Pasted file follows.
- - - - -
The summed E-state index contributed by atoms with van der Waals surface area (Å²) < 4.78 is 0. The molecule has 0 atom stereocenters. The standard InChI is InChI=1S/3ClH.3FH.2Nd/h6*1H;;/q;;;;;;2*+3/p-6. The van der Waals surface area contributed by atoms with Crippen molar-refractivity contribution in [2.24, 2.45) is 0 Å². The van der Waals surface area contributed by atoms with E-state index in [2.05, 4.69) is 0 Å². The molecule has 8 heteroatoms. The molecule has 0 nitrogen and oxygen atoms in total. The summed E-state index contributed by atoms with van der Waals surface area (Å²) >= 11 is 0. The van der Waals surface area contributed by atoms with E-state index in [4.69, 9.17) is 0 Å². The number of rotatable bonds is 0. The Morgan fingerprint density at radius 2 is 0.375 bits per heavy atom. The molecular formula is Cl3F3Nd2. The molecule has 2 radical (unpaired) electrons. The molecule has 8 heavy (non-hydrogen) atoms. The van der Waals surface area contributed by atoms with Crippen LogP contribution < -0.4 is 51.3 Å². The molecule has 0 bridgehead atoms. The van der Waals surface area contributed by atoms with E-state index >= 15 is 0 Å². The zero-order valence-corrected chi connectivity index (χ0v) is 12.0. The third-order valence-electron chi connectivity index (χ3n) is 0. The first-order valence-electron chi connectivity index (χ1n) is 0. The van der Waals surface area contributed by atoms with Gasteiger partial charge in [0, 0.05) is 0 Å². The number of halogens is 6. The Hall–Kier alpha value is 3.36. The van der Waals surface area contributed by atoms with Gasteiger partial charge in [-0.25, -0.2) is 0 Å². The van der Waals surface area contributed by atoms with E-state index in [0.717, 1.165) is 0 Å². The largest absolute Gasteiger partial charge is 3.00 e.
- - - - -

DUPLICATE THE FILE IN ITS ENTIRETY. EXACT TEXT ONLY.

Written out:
The summed E-state index contributed by atoms with van der Waals surface area (Å²) < 4.78 is 0. The molecule has 0 atom stereocenters. The standard InChI is InChI=1S/3ClH.3FH.2Nd/h6*1H;;/q;;;;;;2*+3/p-6. The van der Waals surface area contributed by atoms with Crippen molar-refractivity contribution in [2.24, 2.45) is 0 Å². The van der Waals surface area contributed by atoms with E-state index in [2.05, 4.69) is 0 Å². The molecule has 8 heteroatoms. The molecule has 0 nitrogen and oxygen atoms in total. The summed E-state index contributed by atoms with van der Waals surface area (Å²) >= 11 is 0. The van der Waals surface area contributed by atoms with E-state index in [4.69, 9.17) is 0 Å². The number of rotatable bonds is 0. The Morgan fingerprint density at radius 2 is 0.375 bits per heavy atom. The molecular formula is Cl3F3Nd2. The molecule has 2 radical (unpaired) electrons. The molecule has 8 heavy (non-hydrogen) atoms. The van der Waals surface area contributed by atoms with Crippen LogP contribution < -0.4 is 51.3 Å². The molecule has 0 bridgehead atoms. The van der Waals surface area contributed by atoms with E-state index >= 15 is 0 Å². The zero-order valence-corrected chi connectivity index (χ0v) is 12.0. The third-order valence-electron chi connectivity index (χ3n) is 0. The first-order valence-electron chi connectivity index (χ1n) is 0. The van der Waals surface area contributed by atoms with Gasteiger partial charge in [0, 0.05) is 0 Å². The number of halogens is 6. The Hall–Kier alpha value is 3.36. The van der Waals surface area contributed by atoms with Gasteiger partial charge in [-0.25, -0.2) is 0 Å². The van der Waals surface area contributed by atoms with E-state index in [0.717, 1.165) is 0 Å². The largest absolute Gasteiger partial charge is 3.00 e.